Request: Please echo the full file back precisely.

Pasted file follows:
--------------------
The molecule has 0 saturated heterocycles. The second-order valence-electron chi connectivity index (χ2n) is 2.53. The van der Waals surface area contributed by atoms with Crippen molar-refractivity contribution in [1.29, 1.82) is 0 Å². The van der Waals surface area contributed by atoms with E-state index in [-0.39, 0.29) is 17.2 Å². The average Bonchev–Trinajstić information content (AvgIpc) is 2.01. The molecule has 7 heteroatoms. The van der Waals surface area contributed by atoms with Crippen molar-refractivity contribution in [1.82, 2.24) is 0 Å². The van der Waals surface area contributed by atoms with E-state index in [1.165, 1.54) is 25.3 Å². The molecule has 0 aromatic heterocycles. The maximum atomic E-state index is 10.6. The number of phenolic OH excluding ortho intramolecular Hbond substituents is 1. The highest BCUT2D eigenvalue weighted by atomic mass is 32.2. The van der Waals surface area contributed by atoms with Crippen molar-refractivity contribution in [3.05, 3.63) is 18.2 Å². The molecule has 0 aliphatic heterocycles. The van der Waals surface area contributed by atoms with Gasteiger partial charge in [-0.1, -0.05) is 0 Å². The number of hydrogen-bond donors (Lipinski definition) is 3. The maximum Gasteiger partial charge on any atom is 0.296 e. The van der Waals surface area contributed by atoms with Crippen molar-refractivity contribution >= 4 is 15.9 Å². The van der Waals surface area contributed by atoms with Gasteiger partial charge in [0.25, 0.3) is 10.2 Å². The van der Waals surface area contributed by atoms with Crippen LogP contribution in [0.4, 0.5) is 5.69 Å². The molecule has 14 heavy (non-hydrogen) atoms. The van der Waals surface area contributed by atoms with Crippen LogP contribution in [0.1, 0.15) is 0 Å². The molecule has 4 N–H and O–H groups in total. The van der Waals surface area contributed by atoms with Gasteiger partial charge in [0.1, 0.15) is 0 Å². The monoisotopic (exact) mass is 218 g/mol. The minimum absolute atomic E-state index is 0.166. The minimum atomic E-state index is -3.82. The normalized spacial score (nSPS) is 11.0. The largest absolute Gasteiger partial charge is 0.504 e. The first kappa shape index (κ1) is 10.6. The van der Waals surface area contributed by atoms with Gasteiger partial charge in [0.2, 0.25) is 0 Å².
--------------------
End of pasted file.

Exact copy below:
The molecule has 0 saturated heterocycles. The second-order valence-electron chi connectivity index (χ2n) is 2.53. The van der Waals surface area contributed by atoms with Crippen molar-refractivity contribution in [1.29, 1.82) is 0 Å². The van der Waals surface area contributed by atoms with E-state index in [-0.39, 0.29) is 17.2 Å². The average Bonchev–Trinajstić information content (AvgIpc) is 2.01. The molecule has 7 heteroatoms. The van der Waals surface area contributed by atoms with Crippen molar-refractivity contribution in [1.82, 2.24) is 0 Å². The van der Waals surface area contributed by atoms with E-state index in [1.165, 1.54) is 25.3 Å². The molecule has 0 aromatic heterocycles. The maximum atomic E-state index is 10.6. The number of phenolic OH excluding ortho intramolecular Hbond substituents is 1. The highest BCUT2D eigenvalue weighted by atomic mass is 32.2. The van der Waals surface area contributed by atoms with Crippen molar-refractivity contribution in [3.05, 3.63) is 18.2 Å². The molecule has 0 aliphatic heterocycles. The van der Waals surface area contributed by atoms with Gasteiger partial charge in [-0.1, -0.05) is 0 Å². The number of hydrogen-bond donors (Lipinski definition) is 3. The maximum Gasteiger partial charge on any atom is 0.296 e. The van der Waals surface area contributed by atoms with Crippen molar-refractivity contribution >= 4 is 15.9 Å². The van der Waals surface area contributed by atoms with Gasteiger partial charge in [0.25, 0.3) is 10.2 Å². The van der Waals surface area contributed by atoms with Crippen LogP contribution in [0.4, 0.5) is 5.69 Å². The molecule has 14 heavy (non-hydrogen) atoms. The van der Waals surface area contributed by atoms with Crippen LogP contribution in [0.1, 0.15) is 0 Å². The molecule has 4 N–H and O–H groups in total. The van der Waals surface area contributed by atoms with Gasteiger partial charge in [0.1, 0.15) is 0 Å². The monoisotopic (exact) mass is 218 g/mol. The minimum absolute atomic E-state index is 0.166. The minimum atomic E-state index is -3.82. The normalized spacial score (nSPS) is 11.0. The largest absolute Gasteiger partial charge is 0.504 e. The first kappa shape index (κ1) is 10.6. The van der Waals surface area contributed by atoms with Gasteiger partial charge in [0.2, 0.25) is 0 Å².